Biz School Dean: Memphis Is A Real Estate City

By Eric Smith

Rajiv Grover said his message to the Memphis Metropolitan chapter of CCIM at Tuesday’s monthly luncheon won’t reveal anything real estate professionals don’t already know about their business.

“This city is a real estate city,” said Grover, dean of the Fogelman College of Business and Economics at the University of Memphis. “A lot of people made wealth over the years through real estate and banking.

“Earlier it was cotton and all those things that disappeared,” he said. “Corporations, there are a handful (people) know – FedEx, AutoZone, Smith & Nephew, Medtronic – but the actual wealth that has been created over the years has been through real estate and banking.”

CCIM Monthly Luncheon:

“Perspectives on the Development of Memphis”
Rajiv Grover, dean of the Fogelman College of Business and Economics at the University of Memphis
Tuesday, June 15, 11:45 a.m., U of M Holiday Inn
No charge for paid members; guest fee is $25.
Call 218-0782 for more information

Even the school where Grover works – the Fogelman College – is named for a prolific real estate family, whose patriarchs and offspring rank historically and presently among this city’s high-profile real estate investment and management executives.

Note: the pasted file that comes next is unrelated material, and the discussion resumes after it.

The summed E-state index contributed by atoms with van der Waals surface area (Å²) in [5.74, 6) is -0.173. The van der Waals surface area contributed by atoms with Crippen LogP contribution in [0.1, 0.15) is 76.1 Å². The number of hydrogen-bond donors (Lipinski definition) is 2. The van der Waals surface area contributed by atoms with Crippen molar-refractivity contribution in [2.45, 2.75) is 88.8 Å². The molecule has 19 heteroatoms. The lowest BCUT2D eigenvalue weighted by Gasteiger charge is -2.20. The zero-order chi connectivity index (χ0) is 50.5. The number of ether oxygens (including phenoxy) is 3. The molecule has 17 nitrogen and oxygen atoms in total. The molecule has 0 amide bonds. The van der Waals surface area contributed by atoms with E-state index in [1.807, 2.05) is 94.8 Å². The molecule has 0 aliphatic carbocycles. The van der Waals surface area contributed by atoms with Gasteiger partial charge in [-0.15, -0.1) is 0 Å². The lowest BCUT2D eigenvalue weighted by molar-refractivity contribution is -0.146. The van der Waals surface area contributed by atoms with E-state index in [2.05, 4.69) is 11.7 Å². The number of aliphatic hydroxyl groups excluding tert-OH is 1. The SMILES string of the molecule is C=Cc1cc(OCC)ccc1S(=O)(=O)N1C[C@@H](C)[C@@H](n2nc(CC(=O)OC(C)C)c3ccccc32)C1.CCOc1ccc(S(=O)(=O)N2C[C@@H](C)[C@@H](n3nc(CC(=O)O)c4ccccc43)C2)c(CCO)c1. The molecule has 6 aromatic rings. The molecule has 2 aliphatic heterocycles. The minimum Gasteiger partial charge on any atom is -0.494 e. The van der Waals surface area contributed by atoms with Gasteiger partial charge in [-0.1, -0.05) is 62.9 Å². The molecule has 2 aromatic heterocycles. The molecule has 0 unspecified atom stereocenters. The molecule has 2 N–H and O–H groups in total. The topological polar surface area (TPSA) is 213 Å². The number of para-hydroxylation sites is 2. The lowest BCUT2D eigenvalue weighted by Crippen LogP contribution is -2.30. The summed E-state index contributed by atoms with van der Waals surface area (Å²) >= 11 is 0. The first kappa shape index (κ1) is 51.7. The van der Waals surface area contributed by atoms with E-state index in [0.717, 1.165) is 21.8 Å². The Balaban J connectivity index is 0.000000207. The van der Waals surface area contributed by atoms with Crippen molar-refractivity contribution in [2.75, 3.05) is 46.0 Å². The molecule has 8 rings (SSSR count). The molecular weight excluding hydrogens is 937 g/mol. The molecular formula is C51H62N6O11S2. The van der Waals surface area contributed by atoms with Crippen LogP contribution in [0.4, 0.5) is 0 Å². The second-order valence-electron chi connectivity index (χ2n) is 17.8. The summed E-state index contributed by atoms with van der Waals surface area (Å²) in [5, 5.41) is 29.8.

Grover’s presentation is set for Tuesday at 11:45 a.m. at the U of M Holiday Inn, and his speech is presented by the local CCIM chapter.

CCIM stands for Certified Commercial Investment Member. Commercial real estate practitioners who have earned that designation are among the most important investors, brokers and developers in the city, and Grover as much as anyone understands their role in the city’s economy.

“If the economy does well, these folks stand to gain the most, the developers of commercial real estate,” Grover said. “They should harness their energy and influence the political landscape so that these folks do the right things. That’s something we’ll need to talk about as to what are the right things to do to get businesses to locate over here rather than elsewhere.

Grover noted that both real estate and banking have “suffered tremendously” during this current economic downturn, which makes his speech next week especially timely.

“The only way commercial real estate will survive is if local companies grow or we get new companies in,” he said. “So what do we do to encourage this kind of growth? It’s either organic or enticing people to come here.”

Grover said his keynote is tentatively titled “perspectives on the development of Memphis” because Commercial Advisors president and CEO Larry Jensen told him to share his views on Memphis – and the city’s economy – and what business leaders can do to move the economy forward.

“What I’m going to do is paint a very simple picture of what an economy is, and then throw it open to the audience that if is how an economy grows, what do you think we are doing in Memphis that is right for the economy and what do you think we are doing that is not right for the economy,” Grover said.

“You as members of CCIM, what can you do to promote this? If the economy doesn’t grow, real estate doesn’t grow.”

The Memphis CCIM chapter has about 200 members.